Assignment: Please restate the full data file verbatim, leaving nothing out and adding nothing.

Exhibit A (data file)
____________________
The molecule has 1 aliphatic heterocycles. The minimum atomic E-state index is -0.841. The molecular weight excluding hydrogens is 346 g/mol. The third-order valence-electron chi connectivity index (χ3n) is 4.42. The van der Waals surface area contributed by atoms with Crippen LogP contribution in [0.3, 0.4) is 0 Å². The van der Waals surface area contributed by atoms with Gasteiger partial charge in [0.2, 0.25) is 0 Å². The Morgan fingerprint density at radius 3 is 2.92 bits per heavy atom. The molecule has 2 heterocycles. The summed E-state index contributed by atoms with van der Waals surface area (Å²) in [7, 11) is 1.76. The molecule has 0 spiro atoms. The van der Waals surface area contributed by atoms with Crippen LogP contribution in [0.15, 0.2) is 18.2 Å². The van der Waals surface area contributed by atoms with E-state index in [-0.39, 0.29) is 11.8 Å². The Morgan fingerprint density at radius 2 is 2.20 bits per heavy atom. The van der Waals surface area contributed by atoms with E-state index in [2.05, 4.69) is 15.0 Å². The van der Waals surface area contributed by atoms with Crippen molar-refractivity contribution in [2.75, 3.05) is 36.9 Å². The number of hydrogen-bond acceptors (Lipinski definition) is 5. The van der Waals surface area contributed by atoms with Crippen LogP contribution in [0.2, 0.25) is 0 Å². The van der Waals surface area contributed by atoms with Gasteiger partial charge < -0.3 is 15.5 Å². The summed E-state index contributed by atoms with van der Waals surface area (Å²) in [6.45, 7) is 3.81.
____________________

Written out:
The molecule has 1 aliphatic heterocycles. The minimum atomic E-state index is -0.841. The molecular weight excluding hydrogens is 346 g/mol. The third-order valence-electron chi connectivity index (χ3n) is 4.42. The van der Waals surface area contributed by atoms with Crippen LogP contribution in [0.3, 0.4) is 0 Å². The van der Waals surface area contributed by atoms with Gasteiger partial charge in [0.2, 0.25) is 0 Å². The Morgan fingerprint density at radius 3 is 2.92 bits per heavy atom. The molecule has 2 heterocycles. The summed E-state index contributed by atoms with van der Waals surface area (Å²) in [7, 11) is 1.76. The molecule has 0 spiro atoms. The van der Waals surface area contributed by atoms with Crippen LogP contribution in [0.15, 0.2) is 18.2 Å². The van der Waals surface area contributed by atoms with E-state index in [-0.39, 0.29) is 11.8 Å². The Morgan fingerprint density at radius 2 is 2.20 bits per heavy atom. The van der Waals surface area contributed by atoms with E-state index in [2.05, 4.69) is 15.0 Å². The van der Waals surface area contributed by atoms with Crippen molar-refractivity contribution in [2.75, 3.05) is 36.9 Å². The number of hydrogen-bond acceptors (Lipinski definition) is 5. The van der Waals surface area contributed by atoms with Crippen LogP contribution in [0.2, 0.25) is 0 Å². The van der Waals surface area contributed by atoms with Gasteiger partial charge < -0.3 is 15.5 Å². The summed E-state index contributed by atoms with van der Waals surface area (Å²) in [6.45, 7) is 3.81.